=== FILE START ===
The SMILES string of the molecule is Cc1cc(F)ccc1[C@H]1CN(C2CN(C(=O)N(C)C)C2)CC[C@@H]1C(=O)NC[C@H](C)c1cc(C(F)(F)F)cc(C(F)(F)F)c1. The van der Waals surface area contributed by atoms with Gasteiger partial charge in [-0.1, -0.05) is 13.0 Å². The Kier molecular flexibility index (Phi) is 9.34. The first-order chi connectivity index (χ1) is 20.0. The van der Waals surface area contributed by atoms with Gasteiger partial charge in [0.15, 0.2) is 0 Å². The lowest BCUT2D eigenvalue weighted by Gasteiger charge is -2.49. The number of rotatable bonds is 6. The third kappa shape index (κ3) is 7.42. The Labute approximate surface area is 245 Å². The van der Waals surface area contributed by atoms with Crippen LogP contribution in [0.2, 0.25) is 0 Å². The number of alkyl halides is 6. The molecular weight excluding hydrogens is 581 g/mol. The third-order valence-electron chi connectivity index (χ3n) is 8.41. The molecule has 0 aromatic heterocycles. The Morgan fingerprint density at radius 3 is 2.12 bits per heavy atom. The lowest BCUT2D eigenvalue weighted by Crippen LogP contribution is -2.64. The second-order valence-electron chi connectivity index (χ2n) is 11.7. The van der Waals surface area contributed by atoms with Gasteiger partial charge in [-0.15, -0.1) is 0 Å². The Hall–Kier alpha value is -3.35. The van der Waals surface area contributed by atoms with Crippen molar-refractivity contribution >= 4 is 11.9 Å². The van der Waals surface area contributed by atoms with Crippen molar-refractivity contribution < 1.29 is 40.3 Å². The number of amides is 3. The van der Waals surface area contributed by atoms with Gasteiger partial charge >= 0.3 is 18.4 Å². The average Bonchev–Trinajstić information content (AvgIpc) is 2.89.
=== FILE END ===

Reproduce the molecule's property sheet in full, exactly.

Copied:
The SMILES string of the molecule is Cc1cc(F)ccc1[C@H]1CN(C2CN(C(=O)N(C)C)C2)CC[C@@H]1C(=O)NC[C@H](C)c1cc(C(F)(F)F)cc(C(F)(F)F)c1. The van der Waals surface area contributed by atoms with Gasteiger partial charge in [-0.1, -0.05) is 13.0 Å². The Kier molecular flexibility index (Phi) is 9.34. The first-order chi connectivity index (χ1) is 20.0. The van der Waals surface area contributed by atoms with Gasteiger partial charge in [0.15, 0.2) is 0 Å². The lowest BCUT2D eigenvalue weighted by Gasteiger charge is -2.49. The number of rotatable bonds is 6. The third kappa shape index (κ3) is 7.42. The Labute approximate surface area is 245 Å². The van der Waals surface area contributed by atoms with Crippen LogP contribution in [0.2, 0.25) is 0 Å². The number of alkyl halides is 6. The molecular weight excluding hydrogens is 581 g/mol. The third-order valence-electron chi connectivity index (χ3n) is 8.41. The molecule has 0 aromatic heterocycles. The Morgan fingerprint density at radius 3 is 2.12 bits per heavy atom. The lowest BCUT2D eigenvalue weighted by Crippen LogP contribution is -2.64. The second-order valence-electron chi connectivity index (χ2n) is 11.7. The van der Waals surface area contributed by atoms with Gasteiger partial charge in [-0.15, -0.1) is 0 Å². The Hall–Kier alpha value is -3.35. The van der Waals surface area contributed by atoms with Crippen molar-refractivity contribution >= 4 is 11.9 Å². The van der Waals surface area contributed by atoms with Crippen molar-refractivity contribution < 1.29 is 40.3 Å². The number of amides is 3. The van der Waals surface area contributed by atoms with Gasteiger partial charge >= 0.3 is 18.4 Å². The average Bonchev–Trinajstić information content (AvgIpc) is 2.89.